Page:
New Zealand-Wide 3-D Qp Attenuation Model: Low Qp North Island Crust Contrasts with High Qp South Island Terranes

Thursday, 18 December 2014
Donna M Eberhart-Phillips, University of California Davis, Earth and Planetary Science, Davis, CA, United States, Martin Reyners, GNS Science-Institute of Geological and Nuclear Sciences Ltd, Lower Hutt, New Zealand and Stephen C Bannister, GNS Science, Lower Hutt, New Zealand
We have obtained a 3-D model of seismic attenuation covering all of New Zealand, where regional structure ranges from strong, relatively undeformed crust to thin rift zones with active volcanism. This New Zealand-wide model will be useful for modeling tectonic deformation and coseismic motion at regional distances. Using local earthquakes, Qp (1/attenuation) is derived from path attenuation t* observations. The New Zealand model is primarily based on merged results from existing studies. These are supplemented with data in areas that were not previously analyzed for Qp, then using additional iterations with the merged model to ensure consistency. There is large heterogeneity in Qp both within some regions and along the length of the country. This suggests potential for greater variation in modeled ground motion compared to that estimated with uniform attenuation relations.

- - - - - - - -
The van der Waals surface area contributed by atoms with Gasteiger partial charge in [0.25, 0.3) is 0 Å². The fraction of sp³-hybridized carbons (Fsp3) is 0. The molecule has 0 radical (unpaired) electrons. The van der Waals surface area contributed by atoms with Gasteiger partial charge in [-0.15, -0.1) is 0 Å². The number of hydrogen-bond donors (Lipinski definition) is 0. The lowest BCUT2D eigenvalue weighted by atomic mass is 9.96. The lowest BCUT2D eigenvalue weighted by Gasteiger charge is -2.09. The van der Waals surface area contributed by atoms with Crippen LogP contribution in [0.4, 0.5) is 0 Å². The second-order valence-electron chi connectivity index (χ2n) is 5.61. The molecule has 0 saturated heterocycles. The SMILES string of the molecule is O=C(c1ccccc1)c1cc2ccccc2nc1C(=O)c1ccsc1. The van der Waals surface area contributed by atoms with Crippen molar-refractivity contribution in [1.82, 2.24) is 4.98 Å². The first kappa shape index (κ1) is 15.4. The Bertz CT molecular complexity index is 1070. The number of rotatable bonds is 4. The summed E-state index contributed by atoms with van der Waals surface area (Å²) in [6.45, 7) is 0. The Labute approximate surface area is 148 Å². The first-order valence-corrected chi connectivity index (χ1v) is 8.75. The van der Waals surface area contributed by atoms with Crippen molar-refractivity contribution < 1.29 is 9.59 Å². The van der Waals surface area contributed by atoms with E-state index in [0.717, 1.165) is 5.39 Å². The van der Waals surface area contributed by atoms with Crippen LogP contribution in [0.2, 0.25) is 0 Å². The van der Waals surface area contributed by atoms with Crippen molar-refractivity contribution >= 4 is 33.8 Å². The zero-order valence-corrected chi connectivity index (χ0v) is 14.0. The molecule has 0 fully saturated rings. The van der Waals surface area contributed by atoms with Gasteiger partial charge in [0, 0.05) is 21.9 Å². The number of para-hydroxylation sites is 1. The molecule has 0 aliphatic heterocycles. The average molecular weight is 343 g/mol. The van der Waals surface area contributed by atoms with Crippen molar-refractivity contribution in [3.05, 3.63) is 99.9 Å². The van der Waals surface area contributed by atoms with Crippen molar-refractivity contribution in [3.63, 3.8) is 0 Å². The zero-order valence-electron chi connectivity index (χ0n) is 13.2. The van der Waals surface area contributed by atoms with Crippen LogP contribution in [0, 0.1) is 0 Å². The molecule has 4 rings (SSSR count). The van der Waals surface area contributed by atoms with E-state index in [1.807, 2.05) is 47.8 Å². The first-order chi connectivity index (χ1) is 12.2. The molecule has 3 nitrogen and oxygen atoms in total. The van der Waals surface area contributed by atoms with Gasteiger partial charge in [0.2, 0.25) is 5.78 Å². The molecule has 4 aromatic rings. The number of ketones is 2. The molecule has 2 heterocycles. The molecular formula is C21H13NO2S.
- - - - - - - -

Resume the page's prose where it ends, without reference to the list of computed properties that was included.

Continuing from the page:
Along the Hikurangi subduction zone, the subducted slab forms a prominent high Qp feature in the North Island and northern South Island. In the forearc, zones of low Qp above the plate interface suggest thick subducted sediment, and high Qp features represent blocks of Cretaceous volcanics in the overlying plate. The Taupo Volcanic Zone, with extension and geothermal activity, is delineated by low Qp in the upper crust. The underlying mantle wedge has very low Qp from 50-85 km depth below the rhyolite section. In contrast, the Fiordland subduction zone, southwestern South Island, lacks a mantle wedge and instead has the young slab steeply bending against a broad high Qp feature in the Pacific mantle which may represent mantle shortening or relic oceanic slab material.

 The South Island crust exhibits relatively high Qp, which is related to the Otago schist, igneous terranes, and mafic lower crust. Between the subduction zones, the Alpine fault and Marlborough fault zones accommodate plate motion. These fault zones show low Qp in their high-strain ductile roots, related to grain-size reduction and metamorphic fluid release. In the brittle crust, low Qp is imaged along fault zones which have the most recent large earthquakes and may be related to distributed microfractures.